Capital Markets Weekly: Tightening monetary policy increasing financial dislocation risks
The European Central Bank held an unscheduled meeting on 15 June after expectations of tighter monetary policy in both the US and EU pushed peripheral European bond yields to levels not seen since 2013, with Italy and Greece's 10-year debt briefly trading as high as 4.29% and 4.72%: US bonds also have displayed downward volatility ahead of the 75 basis point rate increase announced by the FOMC on 15 June.
The rising cost of borrowing is increasing financing risks: Kenya has followed other recent examples of African sovereign borrowers cancelling planned international bond sales due to prevailing yield levels.
The planned USD1 billion international bond for Kenya was withdrawn, with local media claiming it would be replaced by domestic bank facilities. Treasury Cabinet Secretary Ukur Yatani was cited by Business Daily newspaper as having stated that "the cost of borrowing has gone really high", recognizing that new borrowing would cost "over 12%...and is no longer feasible". Instead he stated that Kenyan authorities were exploring options with banks, suggesting that such funding would bear a "cheaper rate" close to last year's borrowing costs of six percent.
This seems somewhat misleading. Bank borrowings might have a lower initial cost but are likely to be on a floating rate basis and for a relatively short term, increasing future liquidity and rollover risks versus a longer-term bond sale. The cost of such instruments would increase when the US raises its policy rates. If raised instead from local banks, this would increase sovereign-bank risk linkage, and threaten to crowd out loans to domestic corporates. Kenya last used the syndicated loan market in 2019.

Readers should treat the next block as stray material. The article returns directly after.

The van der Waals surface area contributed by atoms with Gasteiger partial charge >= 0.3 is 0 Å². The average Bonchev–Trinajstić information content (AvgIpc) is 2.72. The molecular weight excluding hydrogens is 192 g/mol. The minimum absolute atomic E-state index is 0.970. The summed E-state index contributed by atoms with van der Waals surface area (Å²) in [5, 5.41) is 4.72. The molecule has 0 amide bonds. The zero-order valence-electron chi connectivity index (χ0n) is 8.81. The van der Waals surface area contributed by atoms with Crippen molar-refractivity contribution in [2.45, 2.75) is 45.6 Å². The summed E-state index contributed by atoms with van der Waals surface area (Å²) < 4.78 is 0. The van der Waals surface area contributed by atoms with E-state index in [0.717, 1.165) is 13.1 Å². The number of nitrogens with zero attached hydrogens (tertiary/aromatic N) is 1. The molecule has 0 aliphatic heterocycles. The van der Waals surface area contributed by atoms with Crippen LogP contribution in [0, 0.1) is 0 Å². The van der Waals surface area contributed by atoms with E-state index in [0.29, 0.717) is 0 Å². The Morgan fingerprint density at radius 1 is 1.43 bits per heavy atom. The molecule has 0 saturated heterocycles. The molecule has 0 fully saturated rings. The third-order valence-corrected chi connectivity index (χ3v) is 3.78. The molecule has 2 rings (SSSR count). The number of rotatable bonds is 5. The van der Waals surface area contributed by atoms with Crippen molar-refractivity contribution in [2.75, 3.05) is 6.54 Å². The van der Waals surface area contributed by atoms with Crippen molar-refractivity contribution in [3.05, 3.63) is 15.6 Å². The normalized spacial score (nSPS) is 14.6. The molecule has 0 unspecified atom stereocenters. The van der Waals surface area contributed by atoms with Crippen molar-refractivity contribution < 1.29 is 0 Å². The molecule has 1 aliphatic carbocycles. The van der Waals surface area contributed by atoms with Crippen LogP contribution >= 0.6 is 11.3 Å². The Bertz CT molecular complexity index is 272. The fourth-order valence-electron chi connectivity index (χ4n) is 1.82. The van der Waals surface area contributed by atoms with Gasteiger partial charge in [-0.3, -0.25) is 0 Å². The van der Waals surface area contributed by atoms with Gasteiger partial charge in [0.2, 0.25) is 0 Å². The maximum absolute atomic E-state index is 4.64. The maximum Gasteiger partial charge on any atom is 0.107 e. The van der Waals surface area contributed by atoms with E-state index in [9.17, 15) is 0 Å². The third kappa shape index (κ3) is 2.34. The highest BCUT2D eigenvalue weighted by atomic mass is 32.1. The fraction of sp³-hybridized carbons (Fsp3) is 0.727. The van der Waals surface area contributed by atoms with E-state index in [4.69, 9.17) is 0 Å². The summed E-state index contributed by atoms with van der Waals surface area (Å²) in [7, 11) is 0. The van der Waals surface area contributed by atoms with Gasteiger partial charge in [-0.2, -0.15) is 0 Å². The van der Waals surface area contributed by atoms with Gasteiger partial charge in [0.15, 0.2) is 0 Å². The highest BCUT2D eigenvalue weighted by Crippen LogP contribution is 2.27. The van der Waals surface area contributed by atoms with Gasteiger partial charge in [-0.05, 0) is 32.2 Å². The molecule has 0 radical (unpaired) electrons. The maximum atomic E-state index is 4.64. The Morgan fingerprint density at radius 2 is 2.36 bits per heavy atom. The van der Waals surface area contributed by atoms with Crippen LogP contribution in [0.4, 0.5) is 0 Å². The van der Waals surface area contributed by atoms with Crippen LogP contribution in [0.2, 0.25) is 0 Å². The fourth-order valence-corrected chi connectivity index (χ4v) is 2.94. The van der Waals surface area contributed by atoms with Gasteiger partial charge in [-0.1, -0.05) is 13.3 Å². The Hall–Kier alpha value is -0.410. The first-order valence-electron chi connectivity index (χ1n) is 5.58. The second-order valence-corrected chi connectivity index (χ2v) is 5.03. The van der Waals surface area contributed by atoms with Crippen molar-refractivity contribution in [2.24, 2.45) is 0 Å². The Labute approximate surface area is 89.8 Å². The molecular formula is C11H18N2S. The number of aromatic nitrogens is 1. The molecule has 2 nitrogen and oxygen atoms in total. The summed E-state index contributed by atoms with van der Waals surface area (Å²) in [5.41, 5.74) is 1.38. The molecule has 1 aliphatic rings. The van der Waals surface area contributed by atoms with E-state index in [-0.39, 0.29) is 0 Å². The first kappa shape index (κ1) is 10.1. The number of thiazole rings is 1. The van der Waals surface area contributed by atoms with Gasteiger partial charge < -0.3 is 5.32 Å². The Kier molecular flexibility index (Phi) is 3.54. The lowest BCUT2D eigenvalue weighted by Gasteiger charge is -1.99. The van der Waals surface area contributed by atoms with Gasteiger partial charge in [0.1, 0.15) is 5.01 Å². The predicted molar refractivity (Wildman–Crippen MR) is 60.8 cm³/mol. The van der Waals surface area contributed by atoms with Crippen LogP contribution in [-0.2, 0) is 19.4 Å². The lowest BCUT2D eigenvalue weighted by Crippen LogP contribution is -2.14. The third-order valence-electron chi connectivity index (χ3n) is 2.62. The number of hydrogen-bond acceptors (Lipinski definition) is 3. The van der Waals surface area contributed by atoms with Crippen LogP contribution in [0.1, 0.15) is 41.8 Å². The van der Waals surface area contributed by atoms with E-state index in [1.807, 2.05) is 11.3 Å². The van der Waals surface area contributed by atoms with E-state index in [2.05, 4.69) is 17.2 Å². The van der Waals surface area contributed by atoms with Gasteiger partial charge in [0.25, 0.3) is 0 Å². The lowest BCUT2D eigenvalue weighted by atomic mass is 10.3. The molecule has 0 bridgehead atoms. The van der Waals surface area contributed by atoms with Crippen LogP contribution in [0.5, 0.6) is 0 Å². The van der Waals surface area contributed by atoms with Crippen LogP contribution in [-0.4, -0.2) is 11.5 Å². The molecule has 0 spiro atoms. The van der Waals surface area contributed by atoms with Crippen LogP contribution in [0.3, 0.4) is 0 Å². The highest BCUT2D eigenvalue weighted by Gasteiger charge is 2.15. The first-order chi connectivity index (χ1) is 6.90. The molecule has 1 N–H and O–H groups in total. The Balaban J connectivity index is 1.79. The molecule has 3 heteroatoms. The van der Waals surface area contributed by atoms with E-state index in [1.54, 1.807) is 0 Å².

Kenya's decision nevertheless is unsurprising and indicates wider pressure on market access for Emerging Market borrowers. In late May, Cote D'Ivoire indicated that it would seek to raise funding from its regional debt market rather than the wider international arena given prevailing market conditions. Similarly Nigerian Finance Minister Zainab Ahmed announced on 8 June that Nigeria has cancelled plans to raise a further USD950 million from international markets, stating that "market pricing was not good" during May, when the issue had been expected and that the approval period for issuance had expired (as of end-May).
Some Emerging market supply is nevertheless being completed, despite the difficult conditions. Last week, the Kingdom of Jordan sold an increased USD650 million long five year deal at 7.95%, versus 8% guidance. It increased the issue from USD500 million after gaining some USD1.8 billion in demand. The deal was the first sub-investment grade sovereign sale in the last month.
Within the investment grade EM space, Hungary also sold USD3 billion and EUR750 million of debt, filling funding gaps left by the delay Hungary is facing in accessing EU funding over rule of law issues. It sold USD1.75 billion of seven year debt at 5.46%, 240 basis points over US Treasuries, and USD1.25 billion of 12-year bonds at 5.83%, a 280 basis point margin. The Euro-denominated tranche was priced at 4.5%, 250 basis points over mid-swaps. Hungary's AKK debt management agency claimed the deal was twice subscribed and noted that some of the funds raised would finance repurchase of dollar bonds due in 2023 and 2024.
Additionally, the Bahamas used an unusual structure for an international "Blue Bond" sale which had been provided a USD200 million performance bond guarantee by IADB. Rather than using this to price a single issue of blended credit risk, it divided the operation into two portions, one fully guaranteed and the other a "series B" tranche on a stand-alone basis. The series B bond raised USD250 million for seven years at a 13.5% yield, in line with initial guidance. The issue bears a coupon of 9% and an issue price of 80.024%. While the Bahamas will benefit from a substantially lower cost of borrowing due to the blended average cost of the two tranches, the structure has been criticized for leaving it to obtain unguaranteed liabilities despite its strained credit position, with investors unable to benefit from the supranational backing on the stand-alone portion.